Little action has been taken against erring units, as we detail later. We reached out to the Ministry of Environment, Forest and Climate Change for comments on fly ash mismanagement. This article will be updated as and when we receive a response.
Coal-based power plants are among the most polluting industries in India, significantly responsible for its dire air pollution levels, studies have shown. Coal-based thermal power plants are water-intensive, using more water than permitted, IndiaSpend has reported in September 2019.
Over 76 fly ash accidents have been reported in mainstream English media in the last decade, killing people and extensively damaging water sources, air and soil, said a joint 2020 study by the Healthy Energy Initiative and Community Environmental Monitoring, a clean energy advocacy. Madhya Pradesh, Odisha, Tamil Nadu and West Bengal have the highest number of coal-based thermal power plants and report the most fly ash accidents, according to the study.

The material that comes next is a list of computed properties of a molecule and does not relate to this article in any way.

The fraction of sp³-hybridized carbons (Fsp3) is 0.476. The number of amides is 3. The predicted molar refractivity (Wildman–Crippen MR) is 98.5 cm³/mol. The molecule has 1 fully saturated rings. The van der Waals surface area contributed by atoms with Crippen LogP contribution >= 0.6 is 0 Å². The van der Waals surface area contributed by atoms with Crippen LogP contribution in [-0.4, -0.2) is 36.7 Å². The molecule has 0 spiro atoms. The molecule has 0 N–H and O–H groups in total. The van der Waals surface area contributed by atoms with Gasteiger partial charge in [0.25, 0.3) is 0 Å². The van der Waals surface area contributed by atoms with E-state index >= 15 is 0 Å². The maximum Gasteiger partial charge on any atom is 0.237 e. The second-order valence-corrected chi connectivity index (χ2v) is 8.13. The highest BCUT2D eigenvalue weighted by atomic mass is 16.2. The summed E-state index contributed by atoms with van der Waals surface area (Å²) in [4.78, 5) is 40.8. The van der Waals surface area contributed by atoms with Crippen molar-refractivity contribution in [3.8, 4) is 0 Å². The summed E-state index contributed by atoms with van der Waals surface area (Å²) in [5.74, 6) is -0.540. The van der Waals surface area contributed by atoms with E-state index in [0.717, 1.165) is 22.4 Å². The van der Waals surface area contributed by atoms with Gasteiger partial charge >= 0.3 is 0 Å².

Fly ash spillage is hard to fix and polluters and authorities have shown no interest in cleaning up, observed experts. “Once water is contaminated there is no undoing [the contamination], but even for the visible spots of ash spillage there is no clean-up undertaken by plant authorities,” said Shripad Dharmadhikary, an analyst at the research organisation Manthan Adhyayan Kendra, who also co-authored the Fly Ash Watch report. “The eight major incidents [August 2019 - May 2021] do not take into account the ash spill that happens routinely.”
The government has been attempting to tackle the problem since 1999.
The first official notification on the subject came in 1999 and it outlined some methods for the constructive use of fly ash – to manufacture cement, concrete blocks and bricks and in the construction of roads and embankments within a 100-km radius of thermal power plants.